Mountain guide died leading avalanche course

Author thumbnail
Malcolm Curtis - [email protected]
Mountain guide died leading avalanche course
Valais mountain guide Samuel Matthey-Doret. Photo: Facebook

A mountain guide who lost his life in a snow slide that killed two others over the weekend in the canton of Valais was leading an avalanche course at the time, according to media reports.


Samuel Matthey-Doret, 28, was considered an extremely cautious professional climber, local newspaper Le Nouvelliste reported on Tuesday.

He was leading a group of six mountaineering skiers near the peak of the Pointe de Masserey at an altitude of 2,400 metres in the Mase-Val d’Hérens region when an avalanche swept four of them away.

Rescue workers were able to transport the victims to hospital, where three of them, including Matthey-Doret, died from their injuries, while a fourth man remains in critical condition.

The deaths brought to at least 11 the toll of avalanche victims in the Swiss Alps over the past two weeks.

Experts warned last week that unstable snow conditions remained treacherous in many parts of the Swiss Alps, with some experts saying that skiing off-piste should be avoided until conditions improve.

But mountain guides defended Matthey-Doret’s decision to lead an avalanche course over the weekend.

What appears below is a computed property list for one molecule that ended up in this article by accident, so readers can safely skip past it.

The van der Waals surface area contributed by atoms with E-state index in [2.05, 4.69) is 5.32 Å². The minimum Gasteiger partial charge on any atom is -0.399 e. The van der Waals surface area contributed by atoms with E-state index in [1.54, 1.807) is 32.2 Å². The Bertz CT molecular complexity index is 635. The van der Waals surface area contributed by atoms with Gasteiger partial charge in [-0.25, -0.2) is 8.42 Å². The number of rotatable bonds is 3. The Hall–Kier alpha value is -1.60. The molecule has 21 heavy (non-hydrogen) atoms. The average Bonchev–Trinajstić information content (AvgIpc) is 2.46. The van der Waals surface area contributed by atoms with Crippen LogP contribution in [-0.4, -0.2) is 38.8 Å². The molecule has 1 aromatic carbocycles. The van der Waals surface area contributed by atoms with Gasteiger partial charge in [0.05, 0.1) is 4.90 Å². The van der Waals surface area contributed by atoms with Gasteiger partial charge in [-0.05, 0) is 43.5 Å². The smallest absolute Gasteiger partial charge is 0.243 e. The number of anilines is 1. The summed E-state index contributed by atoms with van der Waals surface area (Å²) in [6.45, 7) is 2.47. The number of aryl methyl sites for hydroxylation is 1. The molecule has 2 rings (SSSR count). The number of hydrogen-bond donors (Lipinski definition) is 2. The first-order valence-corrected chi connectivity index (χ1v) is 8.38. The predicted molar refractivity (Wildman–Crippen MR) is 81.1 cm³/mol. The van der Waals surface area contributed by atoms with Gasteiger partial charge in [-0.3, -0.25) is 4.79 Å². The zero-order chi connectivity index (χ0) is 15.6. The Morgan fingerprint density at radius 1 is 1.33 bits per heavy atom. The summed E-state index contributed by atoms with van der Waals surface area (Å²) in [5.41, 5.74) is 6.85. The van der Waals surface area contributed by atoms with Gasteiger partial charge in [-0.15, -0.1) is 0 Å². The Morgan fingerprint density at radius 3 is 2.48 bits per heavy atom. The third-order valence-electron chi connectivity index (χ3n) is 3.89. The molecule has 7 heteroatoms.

Pierre Mathey, head of the Swiss association of mountain guides, said up to half of such courses are conducted in areas where there is a level three risk of avalanches, 20 Minutes reported online.

A total of 300 guides were accompanying skiing groups in the Valais mountains on Sunday, Mathey said.

Cyrille Berthod, a mountain guide colleague of Matthey-Doret, insisted that he had done nothing wrong.

“I knew him for nearly eight years and we have often worked together,” Berthod told Le Nouvelliste.

“He always acted prudently.”

On the first day of a two-day course, Matthey-Doret instructed his clients on the equipment necessary for ski touring.

Then they learned how to plan routes and to recognize dangerous situations.

Berthod described the avalanche as a “natural disaster” that was difficult to understand.

“It could have happened to any one of us.”

Other professional extreme skiing professionals, however, are shunning the off-piste slopes because of the danger.

Dominique Perret, one well-known “free rider”, said at Verbier, where he frequently skis in Valais, he would not leave the groomed runs.

“To ski out there (off-piste) would be an unnecessary risk,” Perret told Le Matin.

Other extreme skiers are simply heading to other mountain regions, such as Spain’s Pyrenees, until conditions in the Swiss Alps stabilize.  

UPDATE: The fourth man seriously injured in the avalanche at Pointe de Masserey died of his injuries on Tuesday, Valais cantonal police said.

In addition to the guide, originally from Neuchâtel, police identified the victims as a 35-year-old Belgian man, a 26-year-old man from Valais and a 28-year-old man from the canton of Vaud.  


Join the conversation in our comments section below. Share your own views and experience and if you have a question or suggestion for our journalists then email us at [email protected].
Please keep comments civil, constructive and on topic – and make sure to read our terms of use before getting involved.

Please log in to leave a comment.

See Also